I think most pregnant women have a general idea of what they want for their Birthing Plan and I don’t think having a C-Section is usually a part of it…at least it wasn’t for me.

I took childbirth classes prior to my son’s birth and they only covered C-Sections for one class period (i.e. 3 hours). I had it in my mind that I would have a ‘normal’ delivery and be out of the hospital in a day or so. Not the case. I went in for my usual check-up two weeks before my delivery date and my OB/GYN advised me to have a C-Section for various reasons. I agreed and 9 days before my due date, my son was born – all 9lbs., 4oz of him!

Even though I knew ahead of time that I was going to have a C-Section, I wasn’t prepared for what I experienced during and after surgery. Here are a few tips that I wish I had known prior:

  • Having a Spinal Block is a very odd sensation after it kicks in: after the Anesthesiologist gave me a Spinal, it only took several minutes and I was completely numb from my chest down. I had just enough time to get my legs up on the operating table and lay back before the numbness started to occur. Having your legs numb is one thing but having your chest numb is a completely different story – it didn’t feel like I was breathing! I had a few moments of panic before the Anesthesiologist told me just to talk (talk about anything!) because then I wouldn’t think about the chest numbness and I would realize that I was breathing just fine. One other side effect which actually occurred several hours after delivery was extreme itchiness, mainly on my face. Just let your nurse know and they can give you medicine to help alleviate this.


  • Listen to your body: Everybody reacts to surgery and narcotics differently and even though this is a joyous and exciting time for you, your family and friends, please remember that you just went through a major surgery and that you need to listen to your body. I had a room full of excited people but I started to feel very nauseous several hours after my surgery. Luckily, my nurse spoke up and ushered everyone out of my hospital room for awhile so I could rest and be with my newborn baby. I was happy to have visitors again after a couple of hours but I just needed some ‘downtime’ for a bit, too.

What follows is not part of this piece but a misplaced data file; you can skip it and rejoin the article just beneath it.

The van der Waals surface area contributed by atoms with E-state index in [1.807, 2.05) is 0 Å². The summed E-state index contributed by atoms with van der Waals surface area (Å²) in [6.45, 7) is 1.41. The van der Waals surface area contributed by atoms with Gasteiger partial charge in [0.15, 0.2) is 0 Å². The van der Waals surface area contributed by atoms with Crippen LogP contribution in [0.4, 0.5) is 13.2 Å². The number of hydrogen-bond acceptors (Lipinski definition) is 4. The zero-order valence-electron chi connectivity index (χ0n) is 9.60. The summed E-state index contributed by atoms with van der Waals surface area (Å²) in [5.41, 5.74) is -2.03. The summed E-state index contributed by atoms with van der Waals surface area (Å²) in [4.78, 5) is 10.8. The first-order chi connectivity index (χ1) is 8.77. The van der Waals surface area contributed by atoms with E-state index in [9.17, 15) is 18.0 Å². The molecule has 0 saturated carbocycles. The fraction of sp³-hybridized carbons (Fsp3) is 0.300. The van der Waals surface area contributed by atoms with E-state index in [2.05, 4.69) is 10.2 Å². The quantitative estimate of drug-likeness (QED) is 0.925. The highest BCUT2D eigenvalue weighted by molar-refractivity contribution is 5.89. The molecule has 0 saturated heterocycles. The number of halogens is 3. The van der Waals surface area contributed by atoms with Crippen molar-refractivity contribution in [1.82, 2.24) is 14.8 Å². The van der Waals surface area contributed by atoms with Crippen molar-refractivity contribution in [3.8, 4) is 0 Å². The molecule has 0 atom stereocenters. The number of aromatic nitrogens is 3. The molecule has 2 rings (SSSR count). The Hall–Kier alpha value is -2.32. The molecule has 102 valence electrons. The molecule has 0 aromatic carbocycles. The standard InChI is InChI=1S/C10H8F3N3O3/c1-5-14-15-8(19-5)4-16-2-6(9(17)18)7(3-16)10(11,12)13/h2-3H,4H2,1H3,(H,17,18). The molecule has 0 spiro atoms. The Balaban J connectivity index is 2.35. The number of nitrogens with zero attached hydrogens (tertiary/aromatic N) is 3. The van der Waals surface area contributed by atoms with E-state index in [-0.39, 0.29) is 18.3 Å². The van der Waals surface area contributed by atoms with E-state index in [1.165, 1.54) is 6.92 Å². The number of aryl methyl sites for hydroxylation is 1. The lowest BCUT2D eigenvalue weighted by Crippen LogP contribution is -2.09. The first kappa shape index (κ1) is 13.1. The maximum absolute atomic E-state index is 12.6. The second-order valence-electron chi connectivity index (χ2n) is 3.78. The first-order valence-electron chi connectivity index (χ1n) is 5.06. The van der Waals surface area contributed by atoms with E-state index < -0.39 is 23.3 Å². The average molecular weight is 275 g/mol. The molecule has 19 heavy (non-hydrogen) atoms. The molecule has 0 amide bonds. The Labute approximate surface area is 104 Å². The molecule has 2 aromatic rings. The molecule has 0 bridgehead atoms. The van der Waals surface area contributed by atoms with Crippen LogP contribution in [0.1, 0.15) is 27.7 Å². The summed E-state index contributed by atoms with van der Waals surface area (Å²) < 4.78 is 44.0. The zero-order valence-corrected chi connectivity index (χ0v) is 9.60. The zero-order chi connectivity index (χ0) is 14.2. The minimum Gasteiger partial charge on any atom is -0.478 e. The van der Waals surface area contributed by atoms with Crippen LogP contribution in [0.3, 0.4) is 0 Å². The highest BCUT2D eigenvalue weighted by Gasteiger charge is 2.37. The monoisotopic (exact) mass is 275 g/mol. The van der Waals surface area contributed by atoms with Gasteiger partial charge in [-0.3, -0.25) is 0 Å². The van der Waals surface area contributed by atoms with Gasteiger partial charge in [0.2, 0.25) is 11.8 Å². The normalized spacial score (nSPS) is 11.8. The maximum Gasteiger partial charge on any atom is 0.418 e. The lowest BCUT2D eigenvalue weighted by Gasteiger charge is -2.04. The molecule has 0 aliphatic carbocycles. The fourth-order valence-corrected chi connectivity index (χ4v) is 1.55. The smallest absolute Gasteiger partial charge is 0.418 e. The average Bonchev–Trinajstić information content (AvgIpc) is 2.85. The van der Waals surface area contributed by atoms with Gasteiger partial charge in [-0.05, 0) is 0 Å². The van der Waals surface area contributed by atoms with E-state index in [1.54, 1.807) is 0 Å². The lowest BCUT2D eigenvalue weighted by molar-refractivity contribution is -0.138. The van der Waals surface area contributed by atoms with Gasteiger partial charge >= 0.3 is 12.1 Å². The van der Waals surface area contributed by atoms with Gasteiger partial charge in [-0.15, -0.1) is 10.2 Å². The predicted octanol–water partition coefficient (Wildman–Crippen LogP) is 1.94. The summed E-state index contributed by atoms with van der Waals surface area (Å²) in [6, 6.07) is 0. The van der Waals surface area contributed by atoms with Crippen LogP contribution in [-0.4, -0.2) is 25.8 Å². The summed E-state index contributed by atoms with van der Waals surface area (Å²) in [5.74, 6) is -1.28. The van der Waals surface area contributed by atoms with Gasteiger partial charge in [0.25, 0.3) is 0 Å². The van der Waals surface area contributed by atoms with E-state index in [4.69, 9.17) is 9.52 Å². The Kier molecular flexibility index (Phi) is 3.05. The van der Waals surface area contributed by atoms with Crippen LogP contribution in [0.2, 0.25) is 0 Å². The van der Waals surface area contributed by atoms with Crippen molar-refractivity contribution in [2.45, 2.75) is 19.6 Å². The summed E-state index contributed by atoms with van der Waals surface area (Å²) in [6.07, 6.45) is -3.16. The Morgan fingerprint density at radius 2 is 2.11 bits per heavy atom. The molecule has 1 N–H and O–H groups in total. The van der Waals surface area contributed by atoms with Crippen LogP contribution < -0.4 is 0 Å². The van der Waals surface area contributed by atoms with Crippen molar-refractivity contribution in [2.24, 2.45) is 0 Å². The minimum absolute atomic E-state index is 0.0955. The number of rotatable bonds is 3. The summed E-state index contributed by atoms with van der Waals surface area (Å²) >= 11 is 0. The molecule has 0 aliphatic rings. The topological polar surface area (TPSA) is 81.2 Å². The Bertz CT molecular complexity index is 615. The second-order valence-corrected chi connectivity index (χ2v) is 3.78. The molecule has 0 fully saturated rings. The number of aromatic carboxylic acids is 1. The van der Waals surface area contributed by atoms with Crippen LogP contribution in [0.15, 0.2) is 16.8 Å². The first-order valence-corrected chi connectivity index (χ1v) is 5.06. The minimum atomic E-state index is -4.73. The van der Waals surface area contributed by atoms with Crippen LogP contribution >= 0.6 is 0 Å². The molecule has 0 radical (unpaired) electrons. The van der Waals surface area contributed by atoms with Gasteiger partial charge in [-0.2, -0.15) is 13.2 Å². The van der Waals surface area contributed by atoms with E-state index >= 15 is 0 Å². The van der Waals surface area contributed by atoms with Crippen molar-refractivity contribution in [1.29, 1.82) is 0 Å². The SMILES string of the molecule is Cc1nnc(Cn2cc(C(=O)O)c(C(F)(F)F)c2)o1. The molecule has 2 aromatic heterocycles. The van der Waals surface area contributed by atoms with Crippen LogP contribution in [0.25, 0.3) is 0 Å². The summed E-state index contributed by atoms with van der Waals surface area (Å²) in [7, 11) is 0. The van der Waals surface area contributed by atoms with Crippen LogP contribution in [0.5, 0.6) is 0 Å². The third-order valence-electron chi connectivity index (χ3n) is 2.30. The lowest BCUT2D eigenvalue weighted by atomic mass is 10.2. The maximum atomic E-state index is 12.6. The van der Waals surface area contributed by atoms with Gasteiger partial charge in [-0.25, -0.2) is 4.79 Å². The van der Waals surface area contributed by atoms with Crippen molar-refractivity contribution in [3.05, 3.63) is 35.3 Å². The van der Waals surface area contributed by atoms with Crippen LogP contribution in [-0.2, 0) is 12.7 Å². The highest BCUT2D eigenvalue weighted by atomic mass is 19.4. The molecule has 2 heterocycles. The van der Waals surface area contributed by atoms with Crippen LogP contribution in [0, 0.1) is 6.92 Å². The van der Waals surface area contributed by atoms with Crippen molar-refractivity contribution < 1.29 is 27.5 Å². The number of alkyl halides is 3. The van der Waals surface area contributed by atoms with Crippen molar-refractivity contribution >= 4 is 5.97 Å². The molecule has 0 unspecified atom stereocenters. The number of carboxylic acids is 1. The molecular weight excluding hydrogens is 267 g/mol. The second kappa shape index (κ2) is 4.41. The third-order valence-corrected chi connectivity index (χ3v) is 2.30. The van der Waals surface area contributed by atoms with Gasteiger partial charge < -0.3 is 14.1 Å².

• Having a Co-Sleeper is a wonderful thing to have once you’re home: I was fully prepared to have the nursery ready so my son could sleep in his crib from the start; however, the Co-Sleeper was actually where my son slept during our first week home from the hospital. To be quite honest, I didn’t even step foot in his nursery for about a week after we were home. We had a 2-story house (with all bedrooms upstairs) and going up and down stairs was not a possibility for me after surgery so the living room became a makeshift nursery for the first week. I slept on our recliner couch which helped tremendously because it actually helped to elevate me from a laying down position – my abdominal muscles were not the strongest at that point. I had the co-sleeper right next to the couch which made it easier for me on many levels.


  • Have diapers, wipes, extra clothes easily accessible: since I wasn’t going up and down stairs during my first week home, I needed to have all of the baby supplies on the main level with me. Even after I was more mobile and able to change my son’s diaper/clothes in his room, having diapers, wipes, bibs, and some extra clothing on the main level came in handy. Our kitchen counter and dining room table actually became a makeshift changing table so having a diaper caddy nearby helped to keep supplies organized and easy to grab.


Even though the diaper caddy came with a changing pad, I preferred to have something with a little more cushion and protection for my son when I was changing him in an area outside of his regular changing table. I love the Keekaroo Peanut Changer for this very purpose – it is soft, slip-resistant, has a safety strap for added security and comes in several fun colors:

keekaroo 1

keekaroo 2

  • Use a Nursing Pillow: there are several on the market with different options. Some have back support, others have pockets or a privacy cover…it’s all personal preference. My Boppy pillow came in handy not only as a nursing aid (it helped relieve some pressure from my incision area while I was breastfeeding) but later became a place my son liked to sit when learning to sit by himself.


Did you have a C-Section? What tips or products helped you during or after your surgery?

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One Response to Surviving a C-Section

  1. Great tips! I’ll very likely end up with a C-section this time around with twins and it makes me a bit nervous.

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